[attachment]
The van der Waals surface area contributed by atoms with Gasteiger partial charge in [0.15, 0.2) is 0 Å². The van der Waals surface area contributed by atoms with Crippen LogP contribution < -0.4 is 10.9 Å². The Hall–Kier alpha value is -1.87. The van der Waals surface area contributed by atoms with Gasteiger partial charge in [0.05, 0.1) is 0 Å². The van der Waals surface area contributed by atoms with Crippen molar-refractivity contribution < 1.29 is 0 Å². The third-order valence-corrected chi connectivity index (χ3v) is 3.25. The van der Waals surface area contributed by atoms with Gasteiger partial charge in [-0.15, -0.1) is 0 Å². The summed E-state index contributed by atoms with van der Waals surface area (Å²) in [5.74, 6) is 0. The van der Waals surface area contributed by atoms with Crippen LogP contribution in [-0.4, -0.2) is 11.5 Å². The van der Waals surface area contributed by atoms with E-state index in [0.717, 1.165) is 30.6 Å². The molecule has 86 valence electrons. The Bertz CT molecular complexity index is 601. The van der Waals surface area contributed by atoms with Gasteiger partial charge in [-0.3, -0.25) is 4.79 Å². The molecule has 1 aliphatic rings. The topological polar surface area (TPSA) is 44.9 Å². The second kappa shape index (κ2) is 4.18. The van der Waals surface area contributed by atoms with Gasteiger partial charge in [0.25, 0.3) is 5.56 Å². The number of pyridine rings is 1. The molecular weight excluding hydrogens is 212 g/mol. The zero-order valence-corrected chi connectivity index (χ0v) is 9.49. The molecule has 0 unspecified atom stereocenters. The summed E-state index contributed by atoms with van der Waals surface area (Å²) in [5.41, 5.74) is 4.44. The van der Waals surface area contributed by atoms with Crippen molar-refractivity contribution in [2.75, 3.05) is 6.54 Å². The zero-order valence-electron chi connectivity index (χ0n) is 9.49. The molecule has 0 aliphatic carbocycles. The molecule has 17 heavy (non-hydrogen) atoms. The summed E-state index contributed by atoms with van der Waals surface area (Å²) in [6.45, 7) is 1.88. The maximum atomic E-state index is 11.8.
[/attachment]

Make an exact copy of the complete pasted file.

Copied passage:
The van der Waals surface area contributed by atoms with Gasteiger partial charge in [0.15, 0.2) is 0 Å². The van der Waals surface area contributed by atoms with Crippen LogP contribution < -0.4 is 10.9 Å². The Hall–Kier alpha value is -1.87. The van der Waals surface area contributed by atoms with Gasteiger partial charge in [0.05, 0.1) is 0 Å². The van der Waals surface area contributed by atoms with Crippen molar-refractivity contribution < 1.29 is 0 Å². The third-order valence-corrected chi connectivity index (χ3v) is 3.25. The van der Waals surface area contributed by atoms with Gasteiger partial charge in [-0.15, -0.1) is 0 Å². The summed E-state index contributed by atoms with van der Waals surface area (Å²) in [5.74, 6) is 0. The van der Waals surface area contributed by atoms with Crippen LogP contribution in [-0.4, -0.2) is 11.5 Å². The van der Waals surface area contributed by atoms with E-state index in [0.717, 1.165) is 30.6 Å². The molecule has 86 valence electrons. The Bertz CT molecular complexity index is 601. The van der Waals surface area contributed by atoms with Gasteiger partial charge in [-0.3, -0.25) is 4.79 Å². The molecule has 1 aliphatic rings. The topological polar surface area (TPSA) is 44.9 Å². The second kappa shape index (κ2) is 4.18. The van der Waals surface area contributed by atoms with Gasteiger partial charge in [0.25, 0.3) is 5.56 Å². The number of pyridine rings is 1. The molecular weight excluding hydrogens is 212 g/mol. The zero-order valence-corrected chi connectivity index (χ0v) is 9.49. The molecule has 0 unspecified atom stereocenters. The summed E-state index contributed by atoms with van der Waals surface area (Å²) in [5.41, 5.74) is 4.44. The van der Waals surface area contributed by atoms with Crippen molar-refractivity contribution in [2.75, 3.05) is 6.54 Å². The zero-order valence-electron chi connectivity index (χ0n) is 9.49. The molecule has 0 aliphatic carbocycles. The molecule has 17 heavy (non-hydrogen) atoms. The summed E-state index contributed by atoms with van der Waals surface area (Å²) in [6.45, 7) is 1.88. The maximum atomic E-state index is 11.8.